Our brain is subject to a constant electrical activity, coming from the thousands of neurons that compose it. The activation of each neuron generates a localised individual electrical potential. When they operate in sync, the sum of these potentials causes a measurable electrical potential on the surface of the skull, which can be measured through electrodes. This is what we call electroencephalography (EEG).
When performing a task, an exercise, or even when sleeping, the neuronal population tends to synchronise, which means they generate an electrical activity at one same frequency. On the EEG, this results in a cyclic signal that then represents our brain rhythms, commonly called brain waves.
These brain waves are each characterised by their own frequency band, corresponding to different levels of awakening, sleep and activity. These are named after Greek letters: alpha waves, beta, gamma, etc.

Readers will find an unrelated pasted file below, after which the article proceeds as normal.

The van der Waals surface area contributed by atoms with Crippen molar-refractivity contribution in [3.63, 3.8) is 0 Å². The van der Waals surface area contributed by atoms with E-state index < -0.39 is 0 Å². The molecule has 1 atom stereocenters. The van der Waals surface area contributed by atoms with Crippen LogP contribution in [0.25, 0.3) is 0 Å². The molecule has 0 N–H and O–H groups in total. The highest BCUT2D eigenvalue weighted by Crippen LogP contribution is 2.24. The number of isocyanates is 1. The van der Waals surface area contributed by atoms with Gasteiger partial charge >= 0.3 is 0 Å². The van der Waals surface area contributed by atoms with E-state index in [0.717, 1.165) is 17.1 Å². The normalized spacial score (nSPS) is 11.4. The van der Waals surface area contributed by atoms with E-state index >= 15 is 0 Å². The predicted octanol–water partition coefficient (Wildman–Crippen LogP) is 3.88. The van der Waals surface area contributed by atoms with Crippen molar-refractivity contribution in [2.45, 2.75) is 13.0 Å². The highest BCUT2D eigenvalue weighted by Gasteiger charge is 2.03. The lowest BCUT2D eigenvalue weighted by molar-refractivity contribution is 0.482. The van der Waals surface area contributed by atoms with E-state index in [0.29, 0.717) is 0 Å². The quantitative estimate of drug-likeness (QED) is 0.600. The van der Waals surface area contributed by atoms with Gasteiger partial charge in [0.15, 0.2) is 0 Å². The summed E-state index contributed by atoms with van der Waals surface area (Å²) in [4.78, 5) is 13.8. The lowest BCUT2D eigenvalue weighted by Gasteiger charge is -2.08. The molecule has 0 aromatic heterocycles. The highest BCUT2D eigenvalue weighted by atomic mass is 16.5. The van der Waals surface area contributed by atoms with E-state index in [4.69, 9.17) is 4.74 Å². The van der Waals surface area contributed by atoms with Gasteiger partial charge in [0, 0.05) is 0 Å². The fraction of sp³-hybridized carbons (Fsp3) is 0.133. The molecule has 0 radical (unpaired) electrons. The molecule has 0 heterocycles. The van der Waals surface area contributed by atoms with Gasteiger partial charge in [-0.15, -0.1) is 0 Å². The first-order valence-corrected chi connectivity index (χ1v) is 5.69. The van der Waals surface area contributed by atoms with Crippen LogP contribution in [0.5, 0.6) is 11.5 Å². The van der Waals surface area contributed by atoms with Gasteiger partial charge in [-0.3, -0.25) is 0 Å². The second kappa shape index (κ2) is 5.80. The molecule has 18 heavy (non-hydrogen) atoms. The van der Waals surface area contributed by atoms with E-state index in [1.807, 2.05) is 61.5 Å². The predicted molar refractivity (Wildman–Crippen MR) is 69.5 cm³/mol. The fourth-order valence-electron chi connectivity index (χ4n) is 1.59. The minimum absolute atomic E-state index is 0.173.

Abscisse highlights the alpha cerebral rhythms (located between 8.5 Hz and 12 Hz), which characterise a state of appeased consciousness, and which are mainly generated when you close your eyes.
Here, the synchronisation of a population of neurons is artistically represented when alpha pulses are detected on the participant using an electroencephalogram. In order to favour the appearance of these rhythms, the subject is invited to close the eyes and to slowly dive into a state of meditation.